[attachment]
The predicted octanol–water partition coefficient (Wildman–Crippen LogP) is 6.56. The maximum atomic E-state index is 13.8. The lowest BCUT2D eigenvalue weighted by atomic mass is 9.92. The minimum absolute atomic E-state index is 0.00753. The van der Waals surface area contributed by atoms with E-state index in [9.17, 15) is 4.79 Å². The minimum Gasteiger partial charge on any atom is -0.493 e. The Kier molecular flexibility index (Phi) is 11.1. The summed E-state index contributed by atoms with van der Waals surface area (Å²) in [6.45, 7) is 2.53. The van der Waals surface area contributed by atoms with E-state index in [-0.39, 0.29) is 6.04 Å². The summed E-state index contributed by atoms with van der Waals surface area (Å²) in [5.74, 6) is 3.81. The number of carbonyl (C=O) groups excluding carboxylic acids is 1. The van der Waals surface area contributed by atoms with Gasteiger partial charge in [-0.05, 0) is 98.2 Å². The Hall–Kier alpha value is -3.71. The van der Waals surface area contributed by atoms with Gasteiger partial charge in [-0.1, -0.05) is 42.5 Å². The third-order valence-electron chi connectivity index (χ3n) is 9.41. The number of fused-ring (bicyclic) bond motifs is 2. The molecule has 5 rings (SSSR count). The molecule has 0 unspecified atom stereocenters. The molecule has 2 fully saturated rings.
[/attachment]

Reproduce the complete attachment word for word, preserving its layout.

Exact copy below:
The predicted octanol–water partition coefficient (Wildman–Crippen LogP) is 6.56. The maximum atomic E-state index is 13.8. The lowest BCUT2D eigenvalue weighted by atomic mass is 9.92. The minimum absolute atomic E-state index is 0.00753. The van der Waals surface area contributed by atoms with E-state index in [9.17, 15) is 4.79 Å². The minimum Gasteiger partial charge on any atom is -0.493 e. The Kier molecular flexibility index (Phi) is 11.1. The summed E-state index contributed by atoms with van der Waals surface area (Å²) in [6.45, 7) is 2.53. The van der Waals surface area contributed by atoms with E-state index in [-0.39, 0.29) is 6.04 Å². The summed E-state index contributed by atoms with van der Waals surface area (Å²) in [5.74, 6) is 3.81. The number of carbonyl (C=O) groups excluding carboxylic acids is 1. The van der Waals surface area contributed by atoms with Gasteiger partial charge in [-0.05, 0) is 98.2 Å². The Hall–Kier alpha value is -3.71. The van der Waals surface area contributed by atoms with Gasteiger partial charge in [-0.1, -0.05) is 42.5 Å². The third-order valence-electron chi connectivity index (χ3n) is 9.41. The number of fused-ring (bicyclic) bond motifs is 2. The molecule has 5 rings (SSSR count). The molecule has 0 unspecified atom stereocenters. The molecule has 2 fully saturated rings.